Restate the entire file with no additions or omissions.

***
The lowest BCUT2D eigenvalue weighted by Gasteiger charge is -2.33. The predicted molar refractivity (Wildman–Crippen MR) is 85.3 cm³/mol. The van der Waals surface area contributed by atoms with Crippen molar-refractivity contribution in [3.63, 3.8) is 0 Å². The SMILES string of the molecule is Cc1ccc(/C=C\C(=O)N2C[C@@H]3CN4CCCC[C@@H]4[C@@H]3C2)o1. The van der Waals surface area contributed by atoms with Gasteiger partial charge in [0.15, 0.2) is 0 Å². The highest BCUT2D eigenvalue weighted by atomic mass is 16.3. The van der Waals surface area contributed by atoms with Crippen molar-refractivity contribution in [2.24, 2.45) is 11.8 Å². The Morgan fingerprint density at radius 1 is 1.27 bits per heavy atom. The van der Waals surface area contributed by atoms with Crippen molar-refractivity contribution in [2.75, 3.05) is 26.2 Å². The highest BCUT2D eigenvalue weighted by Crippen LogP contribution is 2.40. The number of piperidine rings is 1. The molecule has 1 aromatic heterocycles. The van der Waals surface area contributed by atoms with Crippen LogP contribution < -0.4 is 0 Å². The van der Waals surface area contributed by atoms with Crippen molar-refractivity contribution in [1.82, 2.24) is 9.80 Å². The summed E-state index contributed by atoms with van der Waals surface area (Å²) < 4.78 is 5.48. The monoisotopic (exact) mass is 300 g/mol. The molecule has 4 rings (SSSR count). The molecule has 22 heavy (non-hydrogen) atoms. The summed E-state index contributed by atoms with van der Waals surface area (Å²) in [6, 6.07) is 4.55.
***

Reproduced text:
The lowest BCUT2D eigenvalue weighted by Gasteiger charge is -2.33. The predicted molar refractivity (Wildman–Crippen MR) is 85.3 cm³/mol. The van der Waals surface area contributed by atoms with Crippen molar-refractivity contribution in [3.63, 3.8) is 0 Å². The SMILES string of the molecule is Cc1ccc(/C=C\C(=O)N2C[C@@H]3CN4CCCC[C@@H]4[C@@H]3C2)o1. The van der Waals surface area contributed by atoms with Gasteiger partial charge in [0.15, 0.2) is 0 Å². The highest BCUT2D eigenvalue weighted by atomic mass is 16.3. The van der Waals surface area contributed by atoms with Crippen molar-refractivity contribution in [2.24, 2.45) is 11.8 Å². The Morgan fingerprint density at radius 1 is 1.27 bits per heavy atom. The van der Waals surface area contributed by atoms with Crippen molar-refractivity contribution in [2.75, 3.05) is 26.2 Å². The highest BCUT2D eigenvalue weighted by Crippen LogP contribution is 2.40. The number of piperidine rings is 1. The molecule has 1 aromatic heterocycles. The van der Waals surface area contributed by atoms with Crippen LogP contribution < -0.4 is 0 Å². The van der Waals surface area contributed by atoms with Crippen molar-refractivity contribution in [1.82, 2.24) is 9.80 Å². The summed E-state index contributed by atoms with van der Waals surface area (Å²) < 4.78 is 5.48. The monoisotopic (exact) mass is 300 g/mol. The molecule has 4 rings (SSSR count). The molecule has 22 heavy (non-hydrogen) atoms. The summed E-state index contributed by atoms with van der Waals surface area (Å²) in [6, 6.07) is 4.55.